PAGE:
Is network television dead?
When the dust from the recent Writers Guild strike settled, TV executives were gloating as if they’d won the lottery. Sure, some networks were forced to give refunds to aggrieved advertisers, but five months of not paying anyone (other than the executives) any salaries more than made up for that. The pittance eventually granted the writers was also recouped (and then some) by canceling countless development deals and dumping the traditional “upfront season” in which dozens of TV pilots are filmed and then whittled down to the one or two that will actually make it onto the airwaves.
But how successful were the rulers of the major broadcast networks in slashing costs and maximizing profits? Have they, in the process of streamlining television, managed to kill it off entirely?
Even while the strike was raging, executives from the FOX network were smugly unconcerned. They knew ratings powerhouse (writer-free) “American Idol” would debut in January. Far and wide, pundits proclaimed this season of “Idol” would be the biggest ever. The show launched its seventh season with 33.2 million viewers, further proving the networks’ wise decision to start shedding expensive scripted series for cheap-and-easy reality shows. But something funny happened on the way to the Nielsen ratings. The season premiere of “Idol” was actually the lowest-rated in four years, down 11 percent from 2007. Now, that hasn’t stopped “American Idol” from topping the charts every week, but it represents the defection of millions of viewers. And the show isn’t alone.
“Lost” is down 7 percent from a year ago. “The Wire” shed a quarter of its viewers in its final season. “Survivor” is off 20 percent from last year. The Academy Awards telecast plunged 24 percent from 2007. Even the NCAA Championships have lost a third of viewers when compared to last year.
To be fair, networks were losing viewers steadily before the Writers Guild strike came along. But the extended lack of new shows only reinforced in viewers’ minds why network television is an antiquated system. Why do we only get to watch new shows in fall, midseason replacements in spring and reruns all summer long? Earlier this month, ABC announced the network would be adding absolutely no new shows in the fall season. Translation: Like it or lump it, jerkbags! You’ve got more “Wife Swap” coming!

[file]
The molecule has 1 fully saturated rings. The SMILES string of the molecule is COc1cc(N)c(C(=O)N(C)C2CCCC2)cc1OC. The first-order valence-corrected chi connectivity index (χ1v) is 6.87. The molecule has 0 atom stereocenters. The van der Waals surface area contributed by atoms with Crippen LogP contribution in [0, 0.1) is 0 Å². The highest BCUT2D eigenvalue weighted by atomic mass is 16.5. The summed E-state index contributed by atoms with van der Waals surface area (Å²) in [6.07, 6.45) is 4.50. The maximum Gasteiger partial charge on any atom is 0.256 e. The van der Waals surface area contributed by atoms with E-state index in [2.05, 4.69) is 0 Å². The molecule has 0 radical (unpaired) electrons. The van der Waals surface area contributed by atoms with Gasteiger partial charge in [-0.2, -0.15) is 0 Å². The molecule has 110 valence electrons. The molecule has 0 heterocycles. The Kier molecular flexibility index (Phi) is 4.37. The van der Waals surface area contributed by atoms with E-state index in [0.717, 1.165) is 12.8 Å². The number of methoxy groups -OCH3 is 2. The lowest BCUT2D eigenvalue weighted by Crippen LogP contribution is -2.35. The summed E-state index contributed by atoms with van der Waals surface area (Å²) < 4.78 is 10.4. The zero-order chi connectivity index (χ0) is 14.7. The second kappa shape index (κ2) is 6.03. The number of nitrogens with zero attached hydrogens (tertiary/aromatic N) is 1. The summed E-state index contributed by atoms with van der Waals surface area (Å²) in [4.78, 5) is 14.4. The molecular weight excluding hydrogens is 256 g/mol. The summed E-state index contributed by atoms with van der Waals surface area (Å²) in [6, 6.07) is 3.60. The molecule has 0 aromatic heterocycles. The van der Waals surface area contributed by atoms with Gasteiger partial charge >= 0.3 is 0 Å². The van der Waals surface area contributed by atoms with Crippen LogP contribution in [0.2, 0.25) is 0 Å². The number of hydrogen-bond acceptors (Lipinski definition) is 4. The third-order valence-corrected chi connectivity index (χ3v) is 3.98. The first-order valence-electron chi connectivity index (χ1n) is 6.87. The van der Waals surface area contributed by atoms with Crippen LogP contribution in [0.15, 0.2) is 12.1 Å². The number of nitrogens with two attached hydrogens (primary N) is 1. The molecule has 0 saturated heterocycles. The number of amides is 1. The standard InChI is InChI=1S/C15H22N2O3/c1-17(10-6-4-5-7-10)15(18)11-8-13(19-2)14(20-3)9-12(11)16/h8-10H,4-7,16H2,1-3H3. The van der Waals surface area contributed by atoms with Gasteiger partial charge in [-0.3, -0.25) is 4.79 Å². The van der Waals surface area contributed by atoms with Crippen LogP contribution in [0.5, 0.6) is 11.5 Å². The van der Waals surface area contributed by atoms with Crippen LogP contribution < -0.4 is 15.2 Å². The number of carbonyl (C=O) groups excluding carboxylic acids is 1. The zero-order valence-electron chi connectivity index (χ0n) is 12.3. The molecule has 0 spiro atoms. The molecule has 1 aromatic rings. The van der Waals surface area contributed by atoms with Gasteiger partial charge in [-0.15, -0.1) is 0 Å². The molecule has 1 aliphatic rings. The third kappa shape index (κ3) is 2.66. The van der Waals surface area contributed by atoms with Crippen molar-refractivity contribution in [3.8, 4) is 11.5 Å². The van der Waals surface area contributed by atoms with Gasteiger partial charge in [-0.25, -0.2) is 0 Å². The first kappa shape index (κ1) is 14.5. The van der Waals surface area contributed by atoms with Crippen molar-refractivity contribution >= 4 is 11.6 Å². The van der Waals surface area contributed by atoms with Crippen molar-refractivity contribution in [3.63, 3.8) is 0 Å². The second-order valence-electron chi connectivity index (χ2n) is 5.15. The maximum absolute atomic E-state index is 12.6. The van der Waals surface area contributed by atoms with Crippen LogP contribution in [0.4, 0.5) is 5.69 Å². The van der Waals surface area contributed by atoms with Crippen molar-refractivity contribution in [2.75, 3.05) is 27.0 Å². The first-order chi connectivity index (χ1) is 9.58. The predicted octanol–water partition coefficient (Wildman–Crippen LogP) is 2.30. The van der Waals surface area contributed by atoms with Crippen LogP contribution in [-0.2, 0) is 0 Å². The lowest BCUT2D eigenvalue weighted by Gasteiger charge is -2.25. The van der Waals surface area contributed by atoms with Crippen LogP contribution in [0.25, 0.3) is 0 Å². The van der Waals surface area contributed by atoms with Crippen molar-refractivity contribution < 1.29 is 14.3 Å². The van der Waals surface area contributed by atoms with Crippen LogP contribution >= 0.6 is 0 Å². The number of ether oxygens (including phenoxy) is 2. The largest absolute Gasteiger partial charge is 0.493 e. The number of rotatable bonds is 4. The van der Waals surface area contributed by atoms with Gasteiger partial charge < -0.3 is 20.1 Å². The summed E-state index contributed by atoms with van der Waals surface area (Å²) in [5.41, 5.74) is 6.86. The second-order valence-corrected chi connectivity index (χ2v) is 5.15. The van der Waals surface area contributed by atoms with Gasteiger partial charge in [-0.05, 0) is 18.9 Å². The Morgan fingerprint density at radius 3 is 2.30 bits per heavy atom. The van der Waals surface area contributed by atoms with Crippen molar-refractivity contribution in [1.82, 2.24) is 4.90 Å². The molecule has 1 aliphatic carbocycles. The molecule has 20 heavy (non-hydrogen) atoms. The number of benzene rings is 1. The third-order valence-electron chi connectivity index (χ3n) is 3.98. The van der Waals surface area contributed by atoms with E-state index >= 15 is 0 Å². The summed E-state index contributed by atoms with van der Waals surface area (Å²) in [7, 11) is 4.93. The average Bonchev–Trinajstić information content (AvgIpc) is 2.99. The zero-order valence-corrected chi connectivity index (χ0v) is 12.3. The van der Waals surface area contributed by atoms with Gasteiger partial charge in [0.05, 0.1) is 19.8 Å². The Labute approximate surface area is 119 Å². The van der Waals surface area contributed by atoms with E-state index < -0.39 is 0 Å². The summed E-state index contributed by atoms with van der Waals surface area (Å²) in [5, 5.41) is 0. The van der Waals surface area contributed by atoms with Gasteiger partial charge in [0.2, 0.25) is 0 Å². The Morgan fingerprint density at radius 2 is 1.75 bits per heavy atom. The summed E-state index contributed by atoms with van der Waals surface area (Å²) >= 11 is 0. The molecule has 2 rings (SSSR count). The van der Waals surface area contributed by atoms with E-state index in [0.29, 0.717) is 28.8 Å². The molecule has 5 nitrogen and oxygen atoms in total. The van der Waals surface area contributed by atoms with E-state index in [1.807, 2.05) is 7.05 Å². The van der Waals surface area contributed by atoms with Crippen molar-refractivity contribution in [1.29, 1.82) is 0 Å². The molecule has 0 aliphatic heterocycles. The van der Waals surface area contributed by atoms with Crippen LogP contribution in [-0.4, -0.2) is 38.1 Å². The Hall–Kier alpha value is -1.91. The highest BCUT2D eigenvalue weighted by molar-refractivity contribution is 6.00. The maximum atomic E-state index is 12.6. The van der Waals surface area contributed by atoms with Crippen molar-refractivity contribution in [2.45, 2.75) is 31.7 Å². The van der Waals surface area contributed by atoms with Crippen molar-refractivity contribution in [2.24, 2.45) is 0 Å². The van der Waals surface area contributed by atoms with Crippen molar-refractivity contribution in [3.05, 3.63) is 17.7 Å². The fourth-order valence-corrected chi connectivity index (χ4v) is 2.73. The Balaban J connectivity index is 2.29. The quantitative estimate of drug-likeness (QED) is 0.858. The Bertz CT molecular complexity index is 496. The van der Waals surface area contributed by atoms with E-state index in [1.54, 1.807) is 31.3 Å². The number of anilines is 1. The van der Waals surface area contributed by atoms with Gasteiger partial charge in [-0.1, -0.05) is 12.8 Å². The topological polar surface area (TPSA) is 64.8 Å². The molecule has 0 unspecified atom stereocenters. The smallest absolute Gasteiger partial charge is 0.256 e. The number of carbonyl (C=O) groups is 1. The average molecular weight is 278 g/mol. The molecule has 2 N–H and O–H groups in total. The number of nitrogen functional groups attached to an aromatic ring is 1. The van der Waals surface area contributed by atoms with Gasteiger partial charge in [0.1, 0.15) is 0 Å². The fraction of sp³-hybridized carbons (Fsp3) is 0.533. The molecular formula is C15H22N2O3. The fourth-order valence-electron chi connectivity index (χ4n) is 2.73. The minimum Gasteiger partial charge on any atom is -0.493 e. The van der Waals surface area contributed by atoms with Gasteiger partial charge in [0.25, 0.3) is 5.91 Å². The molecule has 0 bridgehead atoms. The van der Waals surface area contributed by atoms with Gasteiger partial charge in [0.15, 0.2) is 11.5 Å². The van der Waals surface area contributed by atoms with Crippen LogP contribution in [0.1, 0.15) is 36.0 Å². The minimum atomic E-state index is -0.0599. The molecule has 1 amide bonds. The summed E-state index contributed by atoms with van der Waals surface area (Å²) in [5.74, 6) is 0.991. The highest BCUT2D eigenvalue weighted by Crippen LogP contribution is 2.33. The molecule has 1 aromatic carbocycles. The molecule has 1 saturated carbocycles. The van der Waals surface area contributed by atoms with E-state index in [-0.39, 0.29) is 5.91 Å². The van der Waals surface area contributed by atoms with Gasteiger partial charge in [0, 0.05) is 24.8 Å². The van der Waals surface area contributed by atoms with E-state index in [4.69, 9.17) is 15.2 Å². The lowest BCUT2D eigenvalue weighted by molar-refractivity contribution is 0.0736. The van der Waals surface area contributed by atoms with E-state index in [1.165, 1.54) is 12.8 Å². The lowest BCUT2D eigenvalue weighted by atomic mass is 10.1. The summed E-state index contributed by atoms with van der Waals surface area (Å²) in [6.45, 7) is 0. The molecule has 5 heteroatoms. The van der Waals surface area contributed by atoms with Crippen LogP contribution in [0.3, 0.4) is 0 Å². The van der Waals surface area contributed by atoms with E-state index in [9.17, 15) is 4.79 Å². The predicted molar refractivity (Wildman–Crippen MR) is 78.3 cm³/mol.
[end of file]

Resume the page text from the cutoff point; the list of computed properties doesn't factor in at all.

Bored with reruns and uninterested in game shows and reality shows (no matter what the network promos claim), viewers found other forms of entertainment during the strike. Video games, iPods and computers got a big boost in popularity, further shifting Americans’ attentions toward so-called “alternative mediums” (ironic, considering that’s what much of this Writers Guild strike was about). With the launch of effortless download sites like hulu.com, people are finding it easier and more reliable to just program their own entertainment schedules. Hulu’s next generation of streaming video went live on March 12 and allows fans to download full-length TV shows and movies for free.
Networks, meanwhile, are handing viewers the same old gruel and acting like we have no choice in the matter. We do. Cable networks, digital satellite TV, pay-per-view, TiVo, portable digital media and Internet downloads are changing our viewing habits daily--a fact to which ABC, CBS, NBC and FOX seem dangerously oblivious.
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